Have you ever hired a candidate who seems like a great fit based on their resume and who performs well in an interview, only to find that when they start their role they fail to live up to your expectations? Have you ever wondered if a candidate is able to manage your company’s unique challenges, or if they align with your company’s culture and way of doing things? Or have you hired for a graduate role where candidates generally don’t have years of experience to set them apart from one another?

These scenarios, along with many more, are why competency-based interviews are important considerations in the recruitment process.

What are competency-based interviews?

Competency-based interviews incorporate a certain style of questioning potential candidates in order to evaluate their ability to perform under various scenarios and demonstrate the key qualities your organisation is looking for. They test the candidate’s competence, and are supplementary to the technical and educational skills you are hiring for.

Competencies you may be looking for could include: highly organized, a strategic thinker, team player/teamwork, decision making, problem solving, strong communication, a focus on customer service or sales, working well under pressure, attention to detail, analytical, adaptability and/or resilience, integrity, creativity, stakeholder or project management, time management, motivated, an influencer, a leader, and more.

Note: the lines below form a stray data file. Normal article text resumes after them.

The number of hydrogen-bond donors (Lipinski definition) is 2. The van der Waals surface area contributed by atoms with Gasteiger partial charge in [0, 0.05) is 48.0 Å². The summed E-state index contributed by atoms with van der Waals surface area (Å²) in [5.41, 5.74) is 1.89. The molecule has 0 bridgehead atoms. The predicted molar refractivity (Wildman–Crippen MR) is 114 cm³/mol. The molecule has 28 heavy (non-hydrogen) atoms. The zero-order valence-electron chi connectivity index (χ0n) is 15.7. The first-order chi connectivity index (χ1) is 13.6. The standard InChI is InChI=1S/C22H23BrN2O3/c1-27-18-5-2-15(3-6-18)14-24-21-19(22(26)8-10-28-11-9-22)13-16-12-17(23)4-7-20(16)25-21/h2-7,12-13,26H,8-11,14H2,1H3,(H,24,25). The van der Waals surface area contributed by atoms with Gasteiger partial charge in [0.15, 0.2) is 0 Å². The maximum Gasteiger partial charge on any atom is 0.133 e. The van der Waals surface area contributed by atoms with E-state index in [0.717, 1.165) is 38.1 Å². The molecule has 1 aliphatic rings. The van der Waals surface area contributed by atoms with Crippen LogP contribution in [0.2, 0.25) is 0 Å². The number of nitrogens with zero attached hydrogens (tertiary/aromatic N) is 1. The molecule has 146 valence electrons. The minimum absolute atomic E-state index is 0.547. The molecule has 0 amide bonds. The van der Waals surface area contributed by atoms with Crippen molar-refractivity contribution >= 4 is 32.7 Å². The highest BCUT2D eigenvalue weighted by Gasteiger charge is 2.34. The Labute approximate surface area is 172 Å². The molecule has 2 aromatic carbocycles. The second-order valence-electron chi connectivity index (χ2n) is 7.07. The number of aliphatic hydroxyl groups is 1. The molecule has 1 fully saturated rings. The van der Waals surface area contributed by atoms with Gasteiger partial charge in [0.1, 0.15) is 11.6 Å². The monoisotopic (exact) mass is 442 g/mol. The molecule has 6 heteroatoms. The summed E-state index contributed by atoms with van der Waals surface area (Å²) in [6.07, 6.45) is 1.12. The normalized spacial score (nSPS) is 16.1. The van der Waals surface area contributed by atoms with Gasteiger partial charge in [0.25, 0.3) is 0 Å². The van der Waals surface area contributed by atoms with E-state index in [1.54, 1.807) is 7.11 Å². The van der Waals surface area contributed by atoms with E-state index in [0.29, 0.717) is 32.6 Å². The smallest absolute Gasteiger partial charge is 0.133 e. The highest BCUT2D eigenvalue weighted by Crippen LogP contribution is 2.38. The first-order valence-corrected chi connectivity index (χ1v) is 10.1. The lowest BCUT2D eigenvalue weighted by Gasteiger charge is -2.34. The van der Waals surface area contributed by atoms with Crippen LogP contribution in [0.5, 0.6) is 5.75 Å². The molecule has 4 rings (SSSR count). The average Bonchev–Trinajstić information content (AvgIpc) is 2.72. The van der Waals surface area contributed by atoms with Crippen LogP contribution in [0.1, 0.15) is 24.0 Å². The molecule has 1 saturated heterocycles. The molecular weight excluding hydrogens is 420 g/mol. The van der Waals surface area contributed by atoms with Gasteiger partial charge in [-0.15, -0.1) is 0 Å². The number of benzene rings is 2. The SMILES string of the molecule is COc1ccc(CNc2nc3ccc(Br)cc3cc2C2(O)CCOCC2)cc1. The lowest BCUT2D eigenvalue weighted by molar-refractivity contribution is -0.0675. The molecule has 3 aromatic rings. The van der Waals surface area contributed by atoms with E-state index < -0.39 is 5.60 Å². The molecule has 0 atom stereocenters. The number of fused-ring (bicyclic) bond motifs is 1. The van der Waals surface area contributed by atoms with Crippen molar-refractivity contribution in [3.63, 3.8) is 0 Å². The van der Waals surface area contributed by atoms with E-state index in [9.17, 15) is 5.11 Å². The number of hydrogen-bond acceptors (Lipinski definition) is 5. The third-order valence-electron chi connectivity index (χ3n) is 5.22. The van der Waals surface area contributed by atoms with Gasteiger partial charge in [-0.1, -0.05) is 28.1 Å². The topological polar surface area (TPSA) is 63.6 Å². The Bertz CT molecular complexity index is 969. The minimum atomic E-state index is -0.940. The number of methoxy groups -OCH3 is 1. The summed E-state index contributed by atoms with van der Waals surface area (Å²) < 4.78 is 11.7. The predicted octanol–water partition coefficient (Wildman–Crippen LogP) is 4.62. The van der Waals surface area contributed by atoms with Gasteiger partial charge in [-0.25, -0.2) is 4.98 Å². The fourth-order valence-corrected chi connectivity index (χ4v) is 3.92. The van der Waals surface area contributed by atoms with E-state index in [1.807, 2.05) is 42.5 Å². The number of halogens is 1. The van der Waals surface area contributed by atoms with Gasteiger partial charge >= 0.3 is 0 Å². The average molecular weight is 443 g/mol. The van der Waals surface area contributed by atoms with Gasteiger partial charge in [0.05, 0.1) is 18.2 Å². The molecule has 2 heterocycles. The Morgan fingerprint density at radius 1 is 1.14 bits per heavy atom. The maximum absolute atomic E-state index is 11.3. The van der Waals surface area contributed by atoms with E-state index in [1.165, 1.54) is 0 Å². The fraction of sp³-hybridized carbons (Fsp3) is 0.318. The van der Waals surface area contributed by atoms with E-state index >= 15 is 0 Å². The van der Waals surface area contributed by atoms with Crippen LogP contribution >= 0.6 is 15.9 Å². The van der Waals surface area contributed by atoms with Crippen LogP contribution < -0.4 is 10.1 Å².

Who uses competency-based interviews?

An increasing number of recruitment firms and hiring managers are utilizing this interview style in order to assist in choosing the right person. This is due to competency-based interviews leading to improved hiring decisions, more targeted training, increased productivity and performance for your team and organization, and decreased employee turnover.

Why use competency-based interviews?

These interviews branch away from questions you can find the answers to on a resume - the education, work history, and demonstrated years of experience in the industry. They can take the uncertainty out of hiring the wrong person and can help get a sense of how the candidate will perform once on the job, and also help identify areas of strength, weakness, and improvement for the candidate. They’re also a useful way to choose between multiple candidates who are similarly positioned and you have to make a decision on.